San Diego Union-Tribune
CALIFORNIA POWER CRISIS
Davis fights for backing, takes state plan to D.C.
`Lots of people' in
capital wary of transmission-grid takeover
COPLEY NEWS SERVICE
WASHINGTON -- Gov. Gray Davis, worried about possible federal opposition to the state's plan to take control of California's power transmission system,
said he will lobby Energy Secretary Spencer Abraham on the plan in a meeting today.
"Clearly, we have to persuade lots of people in Washington that what we're
doing is the right thing," Davis said yesterday, citing recent news reports that indicate opposition to the plan from the head of the Federal Energy
Regulatory Commission, or FERC.
The commission appears to have authority over approving the plan.
After joining other governors in a wide-ranging meeting with President Bush at the White House, Davis also said "there may be some give" on the Bush
administration's opposition to price controls on wholesale electricity if power generators are assured a healthy profit. He did not elaborate.
A White House spokeswoman said she was unaware of any change in the administration's stance on price controls.
FERC Chairman Curtis Hebert has declined to comment on how the commission might rule on California's plan to acquire 26,000 miles of utility-owned
electricity transmission lines as part of a strategy for solving the state's power crisis.
But in an interview with the Dow Jones news service last week, he indicated the plan may run counter to FERC's policy of encouraging the development of
regional transmission organizations, or RTOs, to manage access to power grids.
"Anything that moves in the opposite direction of RTOs . . . is against the best interests of the American public," he was quoted as saying.
Davis said Hebert's comments "raised concerns in my mind. And I want Secretary Abraham to understand the motivation for doing this is to solve
the problem, allow the utilities to get back into business, pay off the generators and the banks, and begin to stabilize the market."
While Abraham does not have direct authority over the issue, he is part of an energy policy team appointed by Bush. Davis sees winning Abraham's
backing of the plan as a possible key to federal approval.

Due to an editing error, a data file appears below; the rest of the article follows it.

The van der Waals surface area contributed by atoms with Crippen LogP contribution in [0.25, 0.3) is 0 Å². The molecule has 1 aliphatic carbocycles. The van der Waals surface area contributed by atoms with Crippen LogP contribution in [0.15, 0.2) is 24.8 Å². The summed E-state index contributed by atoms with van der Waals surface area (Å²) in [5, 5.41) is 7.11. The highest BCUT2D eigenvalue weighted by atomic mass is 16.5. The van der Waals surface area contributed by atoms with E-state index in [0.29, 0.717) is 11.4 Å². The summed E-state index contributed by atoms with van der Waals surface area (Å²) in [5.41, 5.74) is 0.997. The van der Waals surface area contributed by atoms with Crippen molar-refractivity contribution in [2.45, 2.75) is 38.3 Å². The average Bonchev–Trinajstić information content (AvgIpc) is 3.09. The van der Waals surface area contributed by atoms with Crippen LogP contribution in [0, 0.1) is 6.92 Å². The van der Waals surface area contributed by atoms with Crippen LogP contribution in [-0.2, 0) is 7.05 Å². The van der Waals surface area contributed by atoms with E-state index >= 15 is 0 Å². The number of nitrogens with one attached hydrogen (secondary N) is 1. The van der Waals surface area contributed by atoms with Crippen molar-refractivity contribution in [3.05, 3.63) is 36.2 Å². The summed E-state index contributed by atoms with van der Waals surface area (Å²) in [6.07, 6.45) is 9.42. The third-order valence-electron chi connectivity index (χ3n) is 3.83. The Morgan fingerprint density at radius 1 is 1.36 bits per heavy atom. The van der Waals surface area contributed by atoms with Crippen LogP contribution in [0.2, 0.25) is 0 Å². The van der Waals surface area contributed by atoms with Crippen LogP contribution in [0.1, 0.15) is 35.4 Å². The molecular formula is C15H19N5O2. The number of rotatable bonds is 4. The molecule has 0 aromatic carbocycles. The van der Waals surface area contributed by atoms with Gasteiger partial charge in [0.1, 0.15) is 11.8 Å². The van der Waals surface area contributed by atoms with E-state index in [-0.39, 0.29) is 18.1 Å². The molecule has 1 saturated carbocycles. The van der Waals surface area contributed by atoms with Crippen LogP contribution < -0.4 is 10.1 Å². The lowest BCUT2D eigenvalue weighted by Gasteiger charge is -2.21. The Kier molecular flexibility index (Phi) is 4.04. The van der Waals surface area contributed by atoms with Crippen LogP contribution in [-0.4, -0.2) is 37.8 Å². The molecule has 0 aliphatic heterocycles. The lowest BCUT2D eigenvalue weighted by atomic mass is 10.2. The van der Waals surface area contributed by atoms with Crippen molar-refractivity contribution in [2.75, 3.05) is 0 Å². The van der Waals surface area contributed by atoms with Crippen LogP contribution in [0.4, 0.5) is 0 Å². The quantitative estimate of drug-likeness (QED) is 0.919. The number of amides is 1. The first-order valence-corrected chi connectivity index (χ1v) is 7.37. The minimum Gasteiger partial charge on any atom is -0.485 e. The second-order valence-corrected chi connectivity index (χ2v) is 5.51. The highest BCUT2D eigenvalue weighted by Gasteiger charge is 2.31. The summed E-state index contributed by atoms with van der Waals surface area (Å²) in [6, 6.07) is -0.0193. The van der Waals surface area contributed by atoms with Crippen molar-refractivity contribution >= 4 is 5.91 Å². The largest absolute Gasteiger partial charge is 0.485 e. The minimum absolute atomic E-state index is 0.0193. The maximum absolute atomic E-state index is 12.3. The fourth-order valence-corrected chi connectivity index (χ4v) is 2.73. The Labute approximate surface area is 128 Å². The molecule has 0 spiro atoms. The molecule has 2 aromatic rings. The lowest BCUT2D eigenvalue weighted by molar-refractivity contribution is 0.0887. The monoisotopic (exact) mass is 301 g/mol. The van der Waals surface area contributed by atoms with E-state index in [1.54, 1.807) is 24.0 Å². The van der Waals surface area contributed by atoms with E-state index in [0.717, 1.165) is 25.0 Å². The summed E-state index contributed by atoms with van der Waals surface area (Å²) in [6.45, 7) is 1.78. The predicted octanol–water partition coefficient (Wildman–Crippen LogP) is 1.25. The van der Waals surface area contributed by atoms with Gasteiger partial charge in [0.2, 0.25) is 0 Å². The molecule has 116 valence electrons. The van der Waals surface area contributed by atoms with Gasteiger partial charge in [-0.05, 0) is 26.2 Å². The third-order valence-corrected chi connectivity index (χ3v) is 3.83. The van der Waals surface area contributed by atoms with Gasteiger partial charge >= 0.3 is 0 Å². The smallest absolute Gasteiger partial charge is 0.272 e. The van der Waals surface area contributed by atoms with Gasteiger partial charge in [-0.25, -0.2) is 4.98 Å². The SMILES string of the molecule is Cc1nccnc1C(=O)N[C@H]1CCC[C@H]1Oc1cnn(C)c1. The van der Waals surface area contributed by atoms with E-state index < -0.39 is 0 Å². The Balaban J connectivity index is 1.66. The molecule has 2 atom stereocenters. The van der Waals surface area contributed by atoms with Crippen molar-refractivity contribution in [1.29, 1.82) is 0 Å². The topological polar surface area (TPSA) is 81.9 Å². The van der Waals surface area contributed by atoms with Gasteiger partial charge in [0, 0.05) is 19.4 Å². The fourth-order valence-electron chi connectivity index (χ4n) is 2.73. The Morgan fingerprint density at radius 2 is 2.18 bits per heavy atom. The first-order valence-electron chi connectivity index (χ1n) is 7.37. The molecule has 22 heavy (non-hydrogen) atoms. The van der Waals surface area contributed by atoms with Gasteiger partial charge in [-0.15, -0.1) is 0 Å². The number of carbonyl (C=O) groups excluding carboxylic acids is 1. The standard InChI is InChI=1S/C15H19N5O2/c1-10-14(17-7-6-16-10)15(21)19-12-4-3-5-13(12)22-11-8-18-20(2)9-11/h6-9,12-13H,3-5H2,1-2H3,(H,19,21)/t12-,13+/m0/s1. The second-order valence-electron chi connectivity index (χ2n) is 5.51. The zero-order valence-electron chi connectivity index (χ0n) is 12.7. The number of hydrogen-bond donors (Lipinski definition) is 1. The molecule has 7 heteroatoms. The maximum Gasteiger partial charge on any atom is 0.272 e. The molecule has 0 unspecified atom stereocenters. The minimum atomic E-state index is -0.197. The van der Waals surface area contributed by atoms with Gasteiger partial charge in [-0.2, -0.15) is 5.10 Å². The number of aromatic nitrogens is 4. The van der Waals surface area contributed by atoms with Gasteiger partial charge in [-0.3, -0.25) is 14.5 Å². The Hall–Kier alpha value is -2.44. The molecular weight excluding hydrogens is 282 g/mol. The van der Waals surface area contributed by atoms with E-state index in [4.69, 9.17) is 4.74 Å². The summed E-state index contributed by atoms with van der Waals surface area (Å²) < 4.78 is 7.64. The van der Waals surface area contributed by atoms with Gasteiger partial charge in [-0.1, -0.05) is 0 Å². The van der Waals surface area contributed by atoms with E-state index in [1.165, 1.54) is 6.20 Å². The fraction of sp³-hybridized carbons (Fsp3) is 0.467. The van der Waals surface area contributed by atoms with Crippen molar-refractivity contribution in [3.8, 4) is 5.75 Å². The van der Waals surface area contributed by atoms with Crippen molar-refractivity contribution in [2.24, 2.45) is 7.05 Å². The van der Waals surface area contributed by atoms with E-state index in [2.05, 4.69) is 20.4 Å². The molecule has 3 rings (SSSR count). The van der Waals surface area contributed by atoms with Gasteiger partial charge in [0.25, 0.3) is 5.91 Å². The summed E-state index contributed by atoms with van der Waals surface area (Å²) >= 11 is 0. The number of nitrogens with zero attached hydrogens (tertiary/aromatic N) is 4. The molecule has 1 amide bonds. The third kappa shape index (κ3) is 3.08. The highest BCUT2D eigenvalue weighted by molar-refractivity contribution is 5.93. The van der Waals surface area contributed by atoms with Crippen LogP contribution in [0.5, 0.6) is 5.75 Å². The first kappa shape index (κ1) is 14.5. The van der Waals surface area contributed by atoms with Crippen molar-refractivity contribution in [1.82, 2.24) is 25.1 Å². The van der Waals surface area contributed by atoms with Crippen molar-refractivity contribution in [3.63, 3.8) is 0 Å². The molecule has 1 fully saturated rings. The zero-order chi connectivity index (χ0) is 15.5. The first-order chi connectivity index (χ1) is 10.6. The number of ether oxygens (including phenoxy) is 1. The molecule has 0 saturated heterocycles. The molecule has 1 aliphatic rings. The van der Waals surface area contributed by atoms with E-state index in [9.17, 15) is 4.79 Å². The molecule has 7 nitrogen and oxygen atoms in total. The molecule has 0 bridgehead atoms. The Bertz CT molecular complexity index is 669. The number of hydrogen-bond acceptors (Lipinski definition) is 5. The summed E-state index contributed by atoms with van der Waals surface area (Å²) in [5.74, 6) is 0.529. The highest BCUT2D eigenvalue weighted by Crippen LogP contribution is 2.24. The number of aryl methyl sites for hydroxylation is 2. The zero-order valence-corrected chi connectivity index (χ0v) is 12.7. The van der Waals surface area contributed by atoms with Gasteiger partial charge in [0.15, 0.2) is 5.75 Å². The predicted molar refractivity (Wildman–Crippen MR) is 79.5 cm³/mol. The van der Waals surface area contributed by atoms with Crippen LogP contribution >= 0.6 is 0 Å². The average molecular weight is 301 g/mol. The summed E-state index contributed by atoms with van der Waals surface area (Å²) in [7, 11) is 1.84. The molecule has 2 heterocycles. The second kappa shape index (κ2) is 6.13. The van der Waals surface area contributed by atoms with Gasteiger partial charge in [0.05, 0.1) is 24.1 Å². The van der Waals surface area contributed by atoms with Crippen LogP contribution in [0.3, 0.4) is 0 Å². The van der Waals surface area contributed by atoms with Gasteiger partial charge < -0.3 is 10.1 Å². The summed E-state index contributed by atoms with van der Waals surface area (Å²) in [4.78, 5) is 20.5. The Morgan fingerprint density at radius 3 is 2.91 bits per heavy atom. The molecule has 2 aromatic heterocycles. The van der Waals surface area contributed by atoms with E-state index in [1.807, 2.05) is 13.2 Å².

"I think that team's assessment of the progress we're making will have a lot to do with how Washington responds, including the
FERC," Davis said.
Davis will also pitch his plans for ending the crisis to Wall Street
analysts tomorrow. However, he said he had no meetings planned with FERC officials.
The Democratic governor acknowledged that many California Republicans are philosophically opposed to the state buying the transmission lines.
"Some people in Washington, I think, see this as more of an ideological statement" by the Democrat-controlled state government, Davis said. "As a
governor, I see it as a practical solution to a problem we're trying to deal with."
The state wants to acquire the transmission system from Pacific Gas and Electric, Southern California Edison and San Diego Gas and Electric as a
condition for helping the utilities pay off some $13 billion in debt they have accumulated. The debt is a product of soaring costs for wholesale
power that the utilities have been unable to fully recover from consumers under state law.
Davis announced a tentative agreement last week to buy Edison's power lines for $2.76 billion.
The purchase plan also will allow the state to upgrade the transmission system and fix bottlenecks in the flow of electricity within California and
from neighboring states such as Arizona, Davis said.
He and other governors stressed the importance of improving the power grid in a discussion yesterday with Abraham, Environmental Protection Agency
Administrator Christie Whitman and Interior Secretary Gale Norton.
"We'll need federal approval and, hopefully, federal assistance on the financing of those improvements" in California, Davis said.
The governor has tangled with FERC on numerous aspects of the power crisis. The commission, which has authority over the wholesale power market, has
resisted Davis' proposal to cap wholesale prices in the West. Bush and
Abraham have, too.
But Davis suggested that temporary "cost-plus" price limits -- in which wholesale rates would reflect the cost of producing the power, plus a set
profit margin -- may still be an option.
In San Diego yesterday, House Speaker Dennis Hastert, R-Ill., emphasized that California needed to resolve its own energy problems and rework its
deregulation plan. But Hastert held out the possibility of caps on the wholesale price of electricity, which have bipartisan support from
California representatives and senators.
"Maybe we can do that on a short-term, focused way, but you have to go back and fix the legislation," Hastert said in a meeting with The San Diego
Union-Tribune's editorial board.
Davis indicated that he discussed the power crisis in general terms with Bush and would have a more detailed talk with Abraham.
Bush "invited me to call on him directly if we need more assistance," Davis said.